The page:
New book urges schools to make physical education a priority
Bill Simon is the co-founder of UCLA Health Sound Body Sound Mind, an adjunct professor of economics at UCLA, recipient of the Marty Skylar My Last Lecture Award, and a former Republican nominee for California governor.
In 1998, he and his wife, Cindy, created the Sound Body Sound Mind Foundation to help schools bolster their lagging physical education programs by providing physical fitness facilities, curriculum and training — in an effort to fight childhood obesity. The organization joined forces with UCLA Health in 2015. To date, the program is in 141 schools nationally (127 in the Los Angeles area) and serves more than 170,000 students each year.
In his new book, "Break a Sweat, Change Your Life," which was published this month by AuthorHouse, Simon argues that for the health of our nation's youth, it's time for schools to treat physical education as importantly we treat English, math or science.
What happened to P.E. class?
Unfortunately, P.E. class has slipped to the bottom of the curricular ladder in too many schools. I understand schools have many competing priorities and budgetary constraints, but it is truly shocking that the median P.E. budget in U.S. schools is $764. In a school of 500 students, that means only $1.50 per child, at a time when the per pupil total annual expenditure in many schools exceeds $12,000. Moreover, not one state follows the national recommendations for physical education at all grade levels, which is 30 minutes a day for elementary schools and 45 minutes for middle and high schools. Only six states require P.E. classes in all grades, K-12.
How does a lack of physical activity affect students' health?
Kids are spending more time in front of screens and less time moving, contributing to obesity rates in youth tripling during the last 30 years. A health crisis triggered by inactivity and obesity looms for the U.S., where about one-third of American children are overweight, and one in five children ages 6 to 19 are obese. Pediatricians are treating children for type 2 diabetes and hypertension — diseases once considered to be adult problems. Unless something changes, this may be the first generation in which children live shorter life spans than their parents. Indeed, inactivity has been called "the new smoking."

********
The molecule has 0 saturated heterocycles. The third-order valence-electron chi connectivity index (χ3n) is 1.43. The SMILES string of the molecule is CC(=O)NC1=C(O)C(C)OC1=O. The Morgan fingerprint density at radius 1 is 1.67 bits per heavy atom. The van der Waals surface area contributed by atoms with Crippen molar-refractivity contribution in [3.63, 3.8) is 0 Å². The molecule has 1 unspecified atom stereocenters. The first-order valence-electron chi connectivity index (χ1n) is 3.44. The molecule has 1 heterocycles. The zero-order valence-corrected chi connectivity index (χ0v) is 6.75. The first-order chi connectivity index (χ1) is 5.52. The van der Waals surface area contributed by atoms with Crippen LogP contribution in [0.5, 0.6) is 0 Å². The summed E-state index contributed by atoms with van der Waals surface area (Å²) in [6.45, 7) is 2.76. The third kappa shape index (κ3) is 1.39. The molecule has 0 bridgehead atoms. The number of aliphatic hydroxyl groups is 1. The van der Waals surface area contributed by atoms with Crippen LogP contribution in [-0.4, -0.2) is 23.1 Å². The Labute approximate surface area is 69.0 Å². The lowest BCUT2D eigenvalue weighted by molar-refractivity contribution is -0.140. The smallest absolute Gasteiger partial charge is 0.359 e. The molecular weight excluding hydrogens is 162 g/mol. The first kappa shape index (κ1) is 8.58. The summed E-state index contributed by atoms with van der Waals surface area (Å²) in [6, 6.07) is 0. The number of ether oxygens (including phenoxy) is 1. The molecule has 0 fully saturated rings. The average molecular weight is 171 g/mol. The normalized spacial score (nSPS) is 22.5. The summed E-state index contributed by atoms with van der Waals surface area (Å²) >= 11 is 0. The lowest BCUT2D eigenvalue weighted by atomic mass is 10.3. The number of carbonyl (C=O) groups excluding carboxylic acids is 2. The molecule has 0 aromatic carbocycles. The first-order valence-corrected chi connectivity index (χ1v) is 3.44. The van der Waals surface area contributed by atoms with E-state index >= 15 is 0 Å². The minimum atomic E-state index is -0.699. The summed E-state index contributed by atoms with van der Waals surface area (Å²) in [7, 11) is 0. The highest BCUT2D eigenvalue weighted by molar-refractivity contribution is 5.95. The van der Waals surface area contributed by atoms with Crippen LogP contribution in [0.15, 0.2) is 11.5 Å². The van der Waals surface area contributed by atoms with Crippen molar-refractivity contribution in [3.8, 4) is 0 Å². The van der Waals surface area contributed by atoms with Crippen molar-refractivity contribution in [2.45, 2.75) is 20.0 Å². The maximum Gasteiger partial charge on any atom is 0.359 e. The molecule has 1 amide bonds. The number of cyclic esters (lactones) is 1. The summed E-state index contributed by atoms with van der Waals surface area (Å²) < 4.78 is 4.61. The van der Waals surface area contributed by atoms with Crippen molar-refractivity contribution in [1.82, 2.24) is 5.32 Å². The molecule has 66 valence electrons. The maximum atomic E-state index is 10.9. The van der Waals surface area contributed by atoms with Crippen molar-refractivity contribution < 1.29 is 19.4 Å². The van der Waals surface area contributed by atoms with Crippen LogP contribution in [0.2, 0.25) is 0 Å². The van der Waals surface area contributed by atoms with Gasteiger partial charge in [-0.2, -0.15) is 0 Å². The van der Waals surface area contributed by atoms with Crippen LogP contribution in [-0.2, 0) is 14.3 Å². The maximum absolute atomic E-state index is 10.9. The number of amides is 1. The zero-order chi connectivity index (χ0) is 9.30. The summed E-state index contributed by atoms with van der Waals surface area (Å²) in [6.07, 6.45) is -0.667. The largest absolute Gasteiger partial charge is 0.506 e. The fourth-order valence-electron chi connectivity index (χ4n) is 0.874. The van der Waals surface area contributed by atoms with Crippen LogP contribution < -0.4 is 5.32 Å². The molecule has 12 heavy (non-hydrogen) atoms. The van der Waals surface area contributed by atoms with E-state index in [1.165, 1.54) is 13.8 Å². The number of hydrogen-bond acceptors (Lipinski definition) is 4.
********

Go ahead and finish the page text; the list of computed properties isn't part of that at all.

How can regular P.E. class improve kids' health?
Exercise is preventive medicine. It can help ward off diseases associated with inactivity and being overweight, but it does far more than this. Harvard neuropsychiatrist John Ratey has called exercise "Miracle-Gro for the brain," and hundreds of studies show exercise enhances learning as well as emotional health and social development.
What is the ideal P.E. program?
A good P.E. class is intentionally taught to give students the knowledge and skills to achieve and maintain a healthy level of physical activity and fitness for a lifetime. You could say that it combines movement with minds. Good P.E. motivates children who don’t consider themselves athletic; it gives them the confidence and competence to improve. All children need to know the basics of fitness, and for this reason we need to move beyond sports. Sports are great, but they exclude many children because of ability or other barriers.
Where does your passion for physical fitness come from?
I became a real believer in the transformative power of physical fitness a long time ago. During my school years, I realized that I felt more energetic, both physically and intellectually, after an intense game of tennis or squash. Over the years as I became more involved in charitable causes, I always looked for opportunities related to fitness, health and education.
When Cindy and I started our school-based fitness program in Los Angeles, we named it Sound Body Sound Mind because we believed the synergy between the two creates a healthy, productive person.
Our program gives state-of-the-art fitness equipment to middle and high schools, along with an innovative curriculum and teacher training. We focus on aerobic fitness and muscular endurance, while boosting student confidence and making participation more enjoyable.
It has become a very successful example of how private initiatives can make an impact in our schools. The students tell us they like it too. We hope they fall in love with fitness. We have a program that works, and a program that changes students' lives. We can only hope that others will join us in supporting physical education and making it a priority for our children.